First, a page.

Google is to invest €150 million in a new data centre in west Dublin.
400 people will be employed during the construction phase of the project, which has already begun.
The company's new two storey facility will be situated alongside its existing data centre at Profile Park near Grange Castle in west Dublin, which was opened three years ago.
The first phase of construction should be completed later this year and when fully open it will rank among the most energy efficient data centres in the world.
The internet giant has also bought an adjacent 31 acre site, so that it can expand its facilities further in the future.
The company said the new centre would help power the full range of Google services, including Gmail, Maps and YouTube.
Several dozen permanent jobs are likely to be created once it begins operations.
Head of Google Ireland, Ronan Harris, said 400 people would be involved in the building phase and between 30 and 40 would be employed in the completed centre.
Speaking on Morning Ireland, he said he hopes the new centre will allow for further employment outside of the jobs directly related to its construction and maintenance.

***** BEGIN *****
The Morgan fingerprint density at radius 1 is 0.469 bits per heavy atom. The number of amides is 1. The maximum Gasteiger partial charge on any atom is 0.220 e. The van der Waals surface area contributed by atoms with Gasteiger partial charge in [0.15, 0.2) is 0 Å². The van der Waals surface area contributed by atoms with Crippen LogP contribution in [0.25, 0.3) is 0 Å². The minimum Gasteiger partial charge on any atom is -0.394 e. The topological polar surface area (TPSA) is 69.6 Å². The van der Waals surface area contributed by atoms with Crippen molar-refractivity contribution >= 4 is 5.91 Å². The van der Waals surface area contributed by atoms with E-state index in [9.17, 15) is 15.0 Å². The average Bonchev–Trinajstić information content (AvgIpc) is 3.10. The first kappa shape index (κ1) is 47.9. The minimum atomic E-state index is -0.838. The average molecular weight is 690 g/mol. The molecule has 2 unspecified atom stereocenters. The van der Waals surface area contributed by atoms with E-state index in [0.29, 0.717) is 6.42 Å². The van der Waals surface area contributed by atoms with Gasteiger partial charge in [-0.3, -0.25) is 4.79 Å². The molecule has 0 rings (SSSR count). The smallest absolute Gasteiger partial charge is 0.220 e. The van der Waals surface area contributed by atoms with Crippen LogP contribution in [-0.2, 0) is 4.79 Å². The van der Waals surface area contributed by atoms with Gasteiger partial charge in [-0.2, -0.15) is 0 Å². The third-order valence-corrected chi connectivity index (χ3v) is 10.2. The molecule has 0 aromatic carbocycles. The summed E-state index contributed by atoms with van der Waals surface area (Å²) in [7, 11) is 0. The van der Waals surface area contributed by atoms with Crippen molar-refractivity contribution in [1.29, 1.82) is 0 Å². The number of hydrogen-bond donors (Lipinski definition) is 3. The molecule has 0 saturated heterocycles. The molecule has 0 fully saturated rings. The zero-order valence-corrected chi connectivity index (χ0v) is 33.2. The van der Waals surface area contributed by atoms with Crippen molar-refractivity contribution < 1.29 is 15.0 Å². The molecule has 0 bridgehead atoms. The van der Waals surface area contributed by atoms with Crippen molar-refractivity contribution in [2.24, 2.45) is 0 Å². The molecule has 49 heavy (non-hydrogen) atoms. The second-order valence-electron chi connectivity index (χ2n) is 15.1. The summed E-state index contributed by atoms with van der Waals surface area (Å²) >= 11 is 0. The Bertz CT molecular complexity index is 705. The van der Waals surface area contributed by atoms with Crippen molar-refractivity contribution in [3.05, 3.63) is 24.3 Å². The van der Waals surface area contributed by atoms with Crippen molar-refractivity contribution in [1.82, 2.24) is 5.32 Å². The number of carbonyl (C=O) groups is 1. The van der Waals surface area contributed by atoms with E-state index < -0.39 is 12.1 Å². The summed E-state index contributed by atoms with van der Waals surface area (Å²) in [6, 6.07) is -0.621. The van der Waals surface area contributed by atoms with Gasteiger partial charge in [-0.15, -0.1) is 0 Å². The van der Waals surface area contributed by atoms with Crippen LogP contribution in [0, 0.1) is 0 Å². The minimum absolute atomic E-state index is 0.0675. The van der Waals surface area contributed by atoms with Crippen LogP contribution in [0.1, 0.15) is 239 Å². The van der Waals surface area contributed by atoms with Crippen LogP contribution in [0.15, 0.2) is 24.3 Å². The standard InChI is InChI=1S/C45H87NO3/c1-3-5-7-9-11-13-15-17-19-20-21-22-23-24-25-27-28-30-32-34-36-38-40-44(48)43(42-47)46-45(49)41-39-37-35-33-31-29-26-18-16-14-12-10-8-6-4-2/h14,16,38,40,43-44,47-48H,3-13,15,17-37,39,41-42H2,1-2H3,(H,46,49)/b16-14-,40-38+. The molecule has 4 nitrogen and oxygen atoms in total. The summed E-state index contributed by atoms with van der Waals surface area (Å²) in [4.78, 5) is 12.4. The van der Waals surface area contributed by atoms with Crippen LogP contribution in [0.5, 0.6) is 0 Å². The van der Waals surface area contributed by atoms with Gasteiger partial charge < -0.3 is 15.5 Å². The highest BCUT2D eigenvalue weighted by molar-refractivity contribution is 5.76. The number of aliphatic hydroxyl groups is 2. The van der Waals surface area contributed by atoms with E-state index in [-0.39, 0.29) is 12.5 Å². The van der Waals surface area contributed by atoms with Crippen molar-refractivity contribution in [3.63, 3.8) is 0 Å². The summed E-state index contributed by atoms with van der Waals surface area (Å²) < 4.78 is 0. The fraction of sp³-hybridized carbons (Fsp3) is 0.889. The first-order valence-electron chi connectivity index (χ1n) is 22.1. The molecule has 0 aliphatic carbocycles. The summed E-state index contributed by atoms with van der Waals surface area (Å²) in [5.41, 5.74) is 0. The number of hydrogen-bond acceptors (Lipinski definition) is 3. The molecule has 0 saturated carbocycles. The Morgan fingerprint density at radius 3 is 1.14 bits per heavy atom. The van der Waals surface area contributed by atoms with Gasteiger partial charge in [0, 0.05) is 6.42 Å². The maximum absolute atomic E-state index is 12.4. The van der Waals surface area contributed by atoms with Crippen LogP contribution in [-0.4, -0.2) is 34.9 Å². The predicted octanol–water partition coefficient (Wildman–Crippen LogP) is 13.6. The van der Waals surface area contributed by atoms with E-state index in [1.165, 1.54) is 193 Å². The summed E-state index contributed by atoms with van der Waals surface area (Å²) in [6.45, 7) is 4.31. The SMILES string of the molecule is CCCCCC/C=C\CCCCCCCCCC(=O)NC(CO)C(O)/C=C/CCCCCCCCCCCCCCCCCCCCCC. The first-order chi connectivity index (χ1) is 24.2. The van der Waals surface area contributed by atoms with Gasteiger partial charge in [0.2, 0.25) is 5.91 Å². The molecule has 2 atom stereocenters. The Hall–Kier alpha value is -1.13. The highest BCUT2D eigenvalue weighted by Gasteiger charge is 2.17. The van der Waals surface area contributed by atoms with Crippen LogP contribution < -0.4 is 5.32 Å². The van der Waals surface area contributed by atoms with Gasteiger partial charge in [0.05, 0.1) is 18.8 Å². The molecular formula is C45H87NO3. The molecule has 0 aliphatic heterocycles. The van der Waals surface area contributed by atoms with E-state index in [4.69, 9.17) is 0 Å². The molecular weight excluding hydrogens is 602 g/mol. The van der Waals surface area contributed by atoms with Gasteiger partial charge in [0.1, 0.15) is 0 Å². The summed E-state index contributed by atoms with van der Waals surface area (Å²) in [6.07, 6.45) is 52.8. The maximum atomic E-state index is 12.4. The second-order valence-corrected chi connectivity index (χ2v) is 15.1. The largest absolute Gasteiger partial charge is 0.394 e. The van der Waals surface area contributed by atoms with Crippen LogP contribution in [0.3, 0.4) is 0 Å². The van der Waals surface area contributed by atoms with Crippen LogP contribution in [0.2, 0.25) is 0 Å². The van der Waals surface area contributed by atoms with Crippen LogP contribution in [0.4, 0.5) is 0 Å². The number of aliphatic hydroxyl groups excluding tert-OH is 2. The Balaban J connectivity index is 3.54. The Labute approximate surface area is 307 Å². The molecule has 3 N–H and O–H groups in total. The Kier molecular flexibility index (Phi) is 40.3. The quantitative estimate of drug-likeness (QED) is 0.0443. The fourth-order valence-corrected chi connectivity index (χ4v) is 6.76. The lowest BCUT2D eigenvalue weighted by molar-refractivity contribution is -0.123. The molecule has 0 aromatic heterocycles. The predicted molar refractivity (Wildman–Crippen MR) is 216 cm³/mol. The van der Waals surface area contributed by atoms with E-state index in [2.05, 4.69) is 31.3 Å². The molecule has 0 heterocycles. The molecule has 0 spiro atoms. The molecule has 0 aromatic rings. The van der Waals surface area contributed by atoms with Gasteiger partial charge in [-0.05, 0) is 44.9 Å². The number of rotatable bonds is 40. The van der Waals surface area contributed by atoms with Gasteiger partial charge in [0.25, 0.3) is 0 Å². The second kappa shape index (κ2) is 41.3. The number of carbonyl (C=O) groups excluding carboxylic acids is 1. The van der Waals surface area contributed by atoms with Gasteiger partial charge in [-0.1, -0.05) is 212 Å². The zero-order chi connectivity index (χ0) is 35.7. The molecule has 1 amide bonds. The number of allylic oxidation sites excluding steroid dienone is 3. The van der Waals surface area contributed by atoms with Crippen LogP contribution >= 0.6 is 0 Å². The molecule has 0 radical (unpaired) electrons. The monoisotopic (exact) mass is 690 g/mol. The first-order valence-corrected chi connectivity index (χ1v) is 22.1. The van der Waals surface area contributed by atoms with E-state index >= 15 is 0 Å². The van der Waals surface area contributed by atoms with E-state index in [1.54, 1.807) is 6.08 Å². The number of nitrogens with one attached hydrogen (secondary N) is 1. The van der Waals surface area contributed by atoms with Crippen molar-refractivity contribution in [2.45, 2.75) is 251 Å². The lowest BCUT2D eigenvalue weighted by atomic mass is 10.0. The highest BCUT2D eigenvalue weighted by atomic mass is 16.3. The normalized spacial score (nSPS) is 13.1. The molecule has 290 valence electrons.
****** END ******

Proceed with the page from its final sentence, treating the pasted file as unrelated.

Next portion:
However, he said the centre would support all the other services that Google delivers to its consumers and thus allow for further future employment.
"The investment in the data centre is our belief that the demand on our services is growing and around that we'll be able to build a lot more employment and a lot more jobs," he said.
"So today we've got over 2,500 full-time employees, a further 2,500 vendors who work we us and hopefully the expanded capacity of our data centres will result in the expected growth in our services and that will lead to further employment creation."
Ireland's naturally cool climate is a draw for data centre operators, because it saves them money on energy costs.
Google's new data centre is the latest example of a tech company taking advantage of this, following announcements by Apple and Facebook earlier this year.
End of 'double Irish' will not affect Google
On Morning Ireland, Mr Harris also said that the phasing out of the 'double Irish' tax strategy by 2020 will not effect how Google runs its operation here.
He said the key factors in terms of building and expanding the company are the availability of infrastructure, connectivity and talent.
Asked if "morally" Google should pay more tax, Mr Harris said the company had a legal duty to its shareholders and to operate within the law.
He said the company would like to see computer science coming onto the curriculum for the Leaving Certificate and more Irish graduates with fluent language ability.